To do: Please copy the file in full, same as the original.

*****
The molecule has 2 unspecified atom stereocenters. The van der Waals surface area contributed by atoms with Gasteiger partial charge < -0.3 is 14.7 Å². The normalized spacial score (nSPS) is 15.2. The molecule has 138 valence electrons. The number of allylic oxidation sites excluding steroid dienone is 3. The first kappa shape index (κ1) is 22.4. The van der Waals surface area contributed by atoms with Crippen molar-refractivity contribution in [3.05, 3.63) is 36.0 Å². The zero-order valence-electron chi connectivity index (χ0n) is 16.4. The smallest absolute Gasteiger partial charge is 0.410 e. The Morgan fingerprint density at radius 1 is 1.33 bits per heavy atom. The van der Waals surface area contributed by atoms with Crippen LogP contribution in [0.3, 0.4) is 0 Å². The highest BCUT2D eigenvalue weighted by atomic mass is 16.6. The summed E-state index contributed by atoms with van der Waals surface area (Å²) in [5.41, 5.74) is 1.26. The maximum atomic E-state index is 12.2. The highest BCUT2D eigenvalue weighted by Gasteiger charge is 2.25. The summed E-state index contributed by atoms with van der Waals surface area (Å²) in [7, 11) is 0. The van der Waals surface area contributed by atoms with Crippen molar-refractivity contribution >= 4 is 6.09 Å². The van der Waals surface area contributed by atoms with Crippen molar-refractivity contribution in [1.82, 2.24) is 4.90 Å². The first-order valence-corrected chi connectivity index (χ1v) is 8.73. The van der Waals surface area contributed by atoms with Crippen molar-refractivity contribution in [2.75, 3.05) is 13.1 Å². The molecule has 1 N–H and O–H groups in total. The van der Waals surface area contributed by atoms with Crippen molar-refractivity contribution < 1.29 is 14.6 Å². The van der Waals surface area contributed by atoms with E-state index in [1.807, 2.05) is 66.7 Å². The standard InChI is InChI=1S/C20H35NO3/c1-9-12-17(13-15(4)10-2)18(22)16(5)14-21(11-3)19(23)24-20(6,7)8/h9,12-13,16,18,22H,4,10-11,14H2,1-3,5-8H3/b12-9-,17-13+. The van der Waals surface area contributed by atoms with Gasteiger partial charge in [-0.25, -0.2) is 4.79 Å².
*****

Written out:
The molecule has 2 unspecified atom stereocenters. The van der Waals surface area contributed by atoms with Gasteiger partial charge < -0.3 is 14.7 Å². The normalized spacial score (nSPS) is 15.2. The molecule has 138 valence electrons. The number of allylic oxidation sites excluding steroid dienone is 3. The first kappa shape index (κ1) is 22.4. The van der Waals surface area contributed by atoms with Crippen molar-refractivity contribution in [3.05, 3.63) is 36.0 Å². The zero-order valence-electron chi connectivity index (χ0n) is 16.4. The smallest absolute Gasteiger partial charge is 0.410 e. The Morgan fingerprint density at radius 1 is 1.33 bits per heavy atom. The van der Waals surface area contributed by atoms with Crippen LogP contribution in [0.3, 0.4) is 0 Å². The highest BCUT2D eigenvalue weighted by atomic mass is 16.6. The summed E-state index contributed by atoms with van der Waals surface area (Å²) in [5.41, 5.74) is 1.26. The maximum atomic E-state index is 12.2. The highest BCUT2D eigenvalue weighted by Gasteiger charge is 2.25. The summed E-state index contributed by atoms with van der Waals surface area (Å²) in [7, 11) is 0. The van der Waals surface area contributed by atoms with Crippen molar-refractivity contribution >= 4 is 6.09 Å². The van der Waals surface area contributed by atoms with Crippen molar-refractivity contribution in [1.82, 2.24) is 4.90 Å². The first-order valence-corrected chi connectivity index (χ1v) is 8.73. The van der Waals surface area contributed by atoms with Crippen molar-refractivity contribution in [2.75, 3.05) is 13.1 Å². The molecule has 1 N–H and O–H groups in total. The van der Waals surface area contributed by atoms with Crippen molar-refractivity contribution < 1.29 is 14.6 Å². The van der Waals surface area contributed by atoms with E-state index in [1.807, 2.05) is 66.7 Å². The standard InChI is InChI=1S/C20H35NO3/c1-9-12-17(13-15(4)10-2)18(22)16(5)14-21(11-3)19(23)24-20(6,7)8/h9,12-13,16,18,22H,4,10-11,14H2,1-3,5-8H3/b12-9-,17-13+. The van der Waals surface area contributed by atoms with Gasteiger partial charge in [-0.25, -0.2) is 4.79 Å².